Farm Liquidity - Your Current Ratio

The measures of financial liquidity quantify the ability of your farm to meet the financial obligations as they come due as well as to generate cash to pay family living expenses, income taxes, and make debt payments on time. The typical measures of liquidity under review by your FBFM field staff or lender are: 1) the current ratio, 2) working capital, and 3) the working capital/gross revenue ratio. This post will review the current ratio. The current ratio measures the extent to which current assets, if liquidated, would pay off all current liabilities. The higher the ratio, the greater the liquidity and as we learned in last month’s post, cash is king.

Current assets are a balance sheet item that represents the value of all assets that are reasonably expected to be converted into cash within one year in the normal course of your farm business. Current assets include cash, accounts receivable, inventory, marketable securities, prepaid expenses and other liquid assets that can be readily be converted into cash. Current assets are important to a business because they are the assets that are used to fund day-to-day operations and pay ongoing expenses. Cash and bank account balances, grain and market livestock in end-of-year inventory, and prepaid expenses are examples of some of the more significant current assets to an operating farm. Assuming that per bushel prices for corn and soybeans remain high, we will have a high value assigned to the bushels that were produced in 2012. If you expect to receive an indemnity payment on crop insurance and if you have not received that payment prior to the end of the year, make sure that you contact your crop insurance agent and get an estimate of that ‘accounts receivable’ to include in your current assets on your end-of-year balance sheet.

Current liabilities are a farms debts or financial obligations that are due within one year. Current liabilities are a balance sheet item and include operating debt, accounts payable, accrued liabilities. Essentially, these are bills that are due to creditors and suppliers within a short period of time. Normally, a farm operation uses cash and other current assets in order to pay their current liabilities. The current portion of deferred income taxes should be included as a current liability. If omitted, one may overstate their current ratio.

The current ratio is a very simple measure to determine if one has the ability to pay off their current liabilities. A current ratio of 1:1 would show that current assets could retire the current assets with no value of current assets left over. A current ratio that is greater than 1:1 indicates there would be current assets ‘left over’ that can fund ongoing operations after the current liabilities are paid. A current ratio of less that 1:1 indicates that there are insufficient current assets to pay the current liabilities.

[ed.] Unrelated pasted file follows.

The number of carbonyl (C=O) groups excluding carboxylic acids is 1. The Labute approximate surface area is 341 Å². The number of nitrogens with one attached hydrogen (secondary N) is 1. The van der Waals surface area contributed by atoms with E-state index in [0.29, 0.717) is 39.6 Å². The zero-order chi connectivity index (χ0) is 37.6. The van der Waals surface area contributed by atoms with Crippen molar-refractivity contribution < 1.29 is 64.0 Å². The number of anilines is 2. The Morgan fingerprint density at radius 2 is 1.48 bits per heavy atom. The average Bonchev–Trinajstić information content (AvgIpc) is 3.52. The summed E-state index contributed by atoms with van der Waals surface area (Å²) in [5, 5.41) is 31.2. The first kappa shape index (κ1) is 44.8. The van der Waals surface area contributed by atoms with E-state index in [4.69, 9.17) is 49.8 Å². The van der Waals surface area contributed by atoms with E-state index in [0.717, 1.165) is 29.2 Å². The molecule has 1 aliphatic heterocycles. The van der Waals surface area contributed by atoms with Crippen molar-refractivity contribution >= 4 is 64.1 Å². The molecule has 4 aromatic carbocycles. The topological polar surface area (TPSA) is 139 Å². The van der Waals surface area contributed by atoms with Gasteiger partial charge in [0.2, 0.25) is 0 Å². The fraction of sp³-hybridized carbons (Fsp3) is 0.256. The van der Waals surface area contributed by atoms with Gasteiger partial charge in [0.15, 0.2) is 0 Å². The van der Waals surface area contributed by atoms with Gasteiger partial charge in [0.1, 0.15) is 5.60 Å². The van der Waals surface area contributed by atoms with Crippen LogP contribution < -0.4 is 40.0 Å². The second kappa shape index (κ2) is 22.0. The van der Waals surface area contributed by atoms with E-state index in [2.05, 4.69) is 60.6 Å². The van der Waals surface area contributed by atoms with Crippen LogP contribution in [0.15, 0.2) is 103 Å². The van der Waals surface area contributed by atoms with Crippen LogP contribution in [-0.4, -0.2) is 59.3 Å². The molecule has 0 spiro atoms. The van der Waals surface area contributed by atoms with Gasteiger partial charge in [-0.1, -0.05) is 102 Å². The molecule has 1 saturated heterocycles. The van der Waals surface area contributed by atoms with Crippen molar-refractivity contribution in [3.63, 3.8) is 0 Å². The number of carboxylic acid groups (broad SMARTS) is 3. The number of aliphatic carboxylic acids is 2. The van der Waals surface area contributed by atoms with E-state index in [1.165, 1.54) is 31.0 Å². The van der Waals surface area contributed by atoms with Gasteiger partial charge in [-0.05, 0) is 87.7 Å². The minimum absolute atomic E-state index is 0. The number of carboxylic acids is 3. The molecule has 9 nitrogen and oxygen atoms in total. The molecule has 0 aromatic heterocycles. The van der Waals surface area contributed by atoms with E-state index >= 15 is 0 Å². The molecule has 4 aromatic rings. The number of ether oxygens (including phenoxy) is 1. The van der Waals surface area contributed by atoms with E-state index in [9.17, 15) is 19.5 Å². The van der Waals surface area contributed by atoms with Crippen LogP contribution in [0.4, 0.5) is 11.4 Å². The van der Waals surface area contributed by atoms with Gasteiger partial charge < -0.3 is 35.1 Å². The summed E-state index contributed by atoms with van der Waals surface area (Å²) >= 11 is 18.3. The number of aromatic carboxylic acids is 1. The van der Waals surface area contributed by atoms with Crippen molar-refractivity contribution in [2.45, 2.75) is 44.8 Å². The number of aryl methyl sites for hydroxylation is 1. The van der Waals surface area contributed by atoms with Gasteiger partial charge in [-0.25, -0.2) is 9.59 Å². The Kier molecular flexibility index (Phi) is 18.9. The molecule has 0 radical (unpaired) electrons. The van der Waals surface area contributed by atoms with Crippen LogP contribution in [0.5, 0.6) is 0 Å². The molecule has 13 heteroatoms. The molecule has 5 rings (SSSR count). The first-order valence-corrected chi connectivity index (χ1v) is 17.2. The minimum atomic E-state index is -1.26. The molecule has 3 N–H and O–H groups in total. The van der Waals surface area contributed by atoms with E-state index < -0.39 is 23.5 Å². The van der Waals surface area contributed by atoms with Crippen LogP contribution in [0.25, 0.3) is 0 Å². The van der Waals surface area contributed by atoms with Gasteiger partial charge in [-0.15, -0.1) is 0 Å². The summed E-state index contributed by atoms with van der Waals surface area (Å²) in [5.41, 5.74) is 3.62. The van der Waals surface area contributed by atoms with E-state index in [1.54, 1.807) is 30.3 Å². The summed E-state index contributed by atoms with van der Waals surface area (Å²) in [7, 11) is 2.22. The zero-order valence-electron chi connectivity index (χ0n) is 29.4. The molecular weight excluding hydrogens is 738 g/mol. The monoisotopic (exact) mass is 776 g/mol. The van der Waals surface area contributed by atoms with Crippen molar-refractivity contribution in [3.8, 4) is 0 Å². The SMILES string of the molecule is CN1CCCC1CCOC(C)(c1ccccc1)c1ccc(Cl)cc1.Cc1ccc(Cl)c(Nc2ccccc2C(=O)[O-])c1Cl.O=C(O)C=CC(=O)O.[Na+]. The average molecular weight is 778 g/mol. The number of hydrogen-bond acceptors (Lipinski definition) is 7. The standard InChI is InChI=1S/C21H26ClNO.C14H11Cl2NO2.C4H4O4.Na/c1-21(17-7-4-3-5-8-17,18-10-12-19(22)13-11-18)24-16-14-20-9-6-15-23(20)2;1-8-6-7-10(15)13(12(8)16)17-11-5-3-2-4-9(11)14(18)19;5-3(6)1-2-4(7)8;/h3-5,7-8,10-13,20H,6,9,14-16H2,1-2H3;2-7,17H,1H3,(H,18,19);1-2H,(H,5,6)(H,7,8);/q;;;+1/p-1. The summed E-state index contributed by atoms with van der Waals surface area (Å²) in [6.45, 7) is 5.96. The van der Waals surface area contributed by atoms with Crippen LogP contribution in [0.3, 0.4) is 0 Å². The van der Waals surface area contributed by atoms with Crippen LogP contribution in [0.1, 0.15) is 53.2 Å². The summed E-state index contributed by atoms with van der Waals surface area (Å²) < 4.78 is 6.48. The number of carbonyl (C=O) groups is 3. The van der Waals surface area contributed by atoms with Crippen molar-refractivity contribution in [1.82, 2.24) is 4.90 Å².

It is important to measure the current ratio at the same point in the production cycle. Typically, a balance sheet is prepared on December 31st of a calendar year. The current ratio can vary greatly if not measured at the same point in the production cycle and this would present difficulties in comparing current ratios.

The current ratio is influenced by the type of farming enterprise. Overtime, grain farms have shown higher current ratios than hog, dairy, or beef cattle farms. In 2011, the median current ratio for grain farms in Illinois was 2.73. Hogs farms trailed the grain farms slightly with a 2.59 current ratio. Beef and dairy farms had current ratios of 1.92 and 1.91.

The current ratio increases as age of the operator increases. In 2011, the median current ratio for the 30-39 age group is 2.05. The median current ratio for the 40-49, 50-59, and 60+ age groups are 2.33, 2.47, and 3.60.

See Chart 1 for a 15 year history of the current ratio at the 25th, median, and 75th percentiles. It would appear that a shift occurred and that current ratios have increased especially at the median and the 75th percentiles.


The author would like to acknowledge that data used in this study comes from the local Farm Business Farm Management (FBFM) Associations across the State of Illinois. Without their cooperation, information as comprehensive and accurate as this would not be available for educational purposes. FBFM, which consists of 5,500 plus farmers and 60 professional field staff, is a not-for-profit organization available to all farm operators in Illinois. FBFM field staff provide on-farm counsel along with recordkeeping, farm financial management, business entity planning and income tax management. For more information, please contact the State FBFM Office located at the University of Illinois Department of Agricultural and Consumer Economics at 217-333-5511 or visit the FBFM website at www.fbfm.org.

Issued by Brad Zwilling and Dwight D. Raab
 Illinois FBFM and Department of Agricultural and Consumer Economics
 University of Illinois

**Source: FarmDoc